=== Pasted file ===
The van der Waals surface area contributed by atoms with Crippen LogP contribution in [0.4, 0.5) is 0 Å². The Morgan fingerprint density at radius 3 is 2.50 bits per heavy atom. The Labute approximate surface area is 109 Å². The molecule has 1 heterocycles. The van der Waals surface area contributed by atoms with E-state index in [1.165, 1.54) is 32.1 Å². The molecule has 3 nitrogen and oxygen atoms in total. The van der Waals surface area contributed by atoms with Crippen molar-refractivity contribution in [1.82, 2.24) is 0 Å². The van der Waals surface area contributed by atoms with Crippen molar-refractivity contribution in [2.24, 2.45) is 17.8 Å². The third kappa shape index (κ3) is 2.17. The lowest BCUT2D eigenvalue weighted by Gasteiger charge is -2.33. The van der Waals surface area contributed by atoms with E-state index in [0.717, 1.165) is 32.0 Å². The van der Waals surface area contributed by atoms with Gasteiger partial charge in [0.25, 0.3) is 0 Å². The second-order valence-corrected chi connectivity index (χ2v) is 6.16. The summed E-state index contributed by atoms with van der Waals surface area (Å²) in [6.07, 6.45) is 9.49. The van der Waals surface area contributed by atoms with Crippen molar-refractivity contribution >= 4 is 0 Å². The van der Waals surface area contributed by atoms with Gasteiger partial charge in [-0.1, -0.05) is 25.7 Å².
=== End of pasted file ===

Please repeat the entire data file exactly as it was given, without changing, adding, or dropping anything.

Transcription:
The van der Waals surface area contributed by atoms with Crippen LogP contribution in [0.4, 0.5) is 0 Å². The Morgan fingerprint density at radius 3 is 2.50 bits per heavy atom. The Labute approximate surface area is 109 Å². The molecule has 1 heterocycles. The van der Waals surface area contributed by atoms with E-state index in [1.165, 1.54) is 32.1 Å². The molecule has 3 nitrogen and oxygen atoms in total. The van der Waals surface area contributed by atoms with Crippen molar-refractivity contribution in [1.82, 2.24) is 0 Å². The van der Waals surface area contributed by atoms with Crippen molar-refractivity contribution in [2.24, 2.45) is 17.8 Å². The third kappa shape index (κ3) is 2.17. The lowest BCUT2D eigenvalue weighted by Gasteiger charge is -2.33. The van der Waals surface area contributed by atoms with E-state index in [0.717, 1.165) is 32.0 Å². The van der Waals surface area contributed by atoms with Gasteiger partial charge in [0.25, 0.3) is 0 Å². The second-order valence-corrected chi connectivity index (χ2v) is 6.16. The summed E-state index contributed by atoms with van der Waals surface area (Å²) in [6.07, 6.45) is 9.49. The van der Waals surface area contributed by atoms with Crippen molar-refractivity contribution >= 4 is 0 Å². The van der Waals surface area contributed by atoms with Gasteiger partial charge in [-0.1, -0.05) is 25.7 Å².